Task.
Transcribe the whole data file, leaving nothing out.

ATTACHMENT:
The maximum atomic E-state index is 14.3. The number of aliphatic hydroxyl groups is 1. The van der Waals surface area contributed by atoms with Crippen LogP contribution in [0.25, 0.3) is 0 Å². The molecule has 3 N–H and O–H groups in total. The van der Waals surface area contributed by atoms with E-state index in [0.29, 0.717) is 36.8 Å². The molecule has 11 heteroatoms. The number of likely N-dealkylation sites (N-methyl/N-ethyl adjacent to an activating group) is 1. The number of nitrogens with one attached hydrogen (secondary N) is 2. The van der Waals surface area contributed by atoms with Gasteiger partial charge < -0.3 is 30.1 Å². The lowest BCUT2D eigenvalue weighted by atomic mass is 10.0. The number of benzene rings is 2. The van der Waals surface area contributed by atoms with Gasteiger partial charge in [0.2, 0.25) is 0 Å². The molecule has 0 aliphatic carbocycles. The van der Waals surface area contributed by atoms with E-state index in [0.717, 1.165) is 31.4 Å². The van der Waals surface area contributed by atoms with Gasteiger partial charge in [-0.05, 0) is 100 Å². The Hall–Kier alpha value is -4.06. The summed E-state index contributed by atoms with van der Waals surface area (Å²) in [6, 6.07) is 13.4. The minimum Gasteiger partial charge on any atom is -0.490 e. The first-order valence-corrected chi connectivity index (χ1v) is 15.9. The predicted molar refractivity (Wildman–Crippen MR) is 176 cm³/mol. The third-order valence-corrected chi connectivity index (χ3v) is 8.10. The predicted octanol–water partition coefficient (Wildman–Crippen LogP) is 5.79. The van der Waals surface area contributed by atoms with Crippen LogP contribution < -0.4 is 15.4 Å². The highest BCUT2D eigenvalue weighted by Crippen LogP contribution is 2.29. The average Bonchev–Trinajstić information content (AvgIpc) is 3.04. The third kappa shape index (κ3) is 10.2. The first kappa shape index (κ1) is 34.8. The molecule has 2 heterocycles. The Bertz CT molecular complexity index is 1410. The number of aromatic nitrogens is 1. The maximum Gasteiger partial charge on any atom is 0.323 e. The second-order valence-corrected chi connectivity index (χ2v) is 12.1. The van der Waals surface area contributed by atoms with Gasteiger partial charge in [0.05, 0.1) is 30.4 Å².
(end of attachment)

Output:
The maximum atomic E-state index is 14.3. The number of aliphatic hydroxyl groups is 1. The van der Waals surface area contributed by atoms with Crippen LogP contribution in [0.25, 0.3) is 0 Å². The molecule has 3 N–H and O–H groups in total. The van der Waals surface area contributed by atoms with E-state index in [0.29, 0.717) is 36.8 Å². The molecule has 11 heteroatoms. The number of likely N-dealkylation sites (N-methyl/N-ethyl adjacent to an activating group) is 1. The number of nitrogens with one attached hydrogen (secondary N) is 2. The van der Waals surface area contributed by atoms with Gasteiger partial charge < -0.3 is 30.1 Å². The lowest BCUT2D eigenvalue weighted by atomic mass is 10.0. The number of benzene rings is 2. The van der Waals surface area contributed by atoms with Gasteiger partial charge in [0.2, 0.25) is 0 Å². The molecule has 0 aliphatic carbocycles. The van der Waals surface area contributed by atoms with E-state index in [0.717, 1.165) is 31.4 Å². The van der Waals surface area contributed by atoms with Gasteiger partial charge in [-0.05, 0) is 100 Å². The Hall–Kier alpha value is -4.06. The summed E-state index contributed by atoms with van der Waals surface area (Å²) in [6, 6.07) is 13.4. The minimum Gasteiger partial charge on any atom is -0.490 e. The first-order valence-corrected chi connectivity index (χ1v) is 15.9. The predicted molar refractivity (Wildman–Crippen MR) is 176 cm³/mol. The third-order valence-corrected chi connectivity index (χ3v) is 8.10. The predicted octanol–water partition coefficient (Wildman–Crippen LogP) is 5.79. The van der Waals surface area contributed by atoms with Crippen LogP contribution < -0.4 is 15.4 Å². The highest BCUT2D eigenvalue weighted by Crippen LogP contribution is 2.29. The average Bonchev–Trinajstić information content (AvgIpc) is 3.04. The third kappa shape index (κ3) is 10.2. The first kappa shape index (κ1) is 34.8. The molecule has 2 heterocycles. The Bertz CT molecular complexity index is 1410. The number of aromatic nitrogens is 1. The maximum Gasteiger partial charge on any atom is 0.323 e. The second-order valence-corrected chi connectivity index (χ2v) is 12.1. The van der Waals surface area contributed by atoms with Gasteiger partial charge in [0.05, 0.1) is 30.4 Å².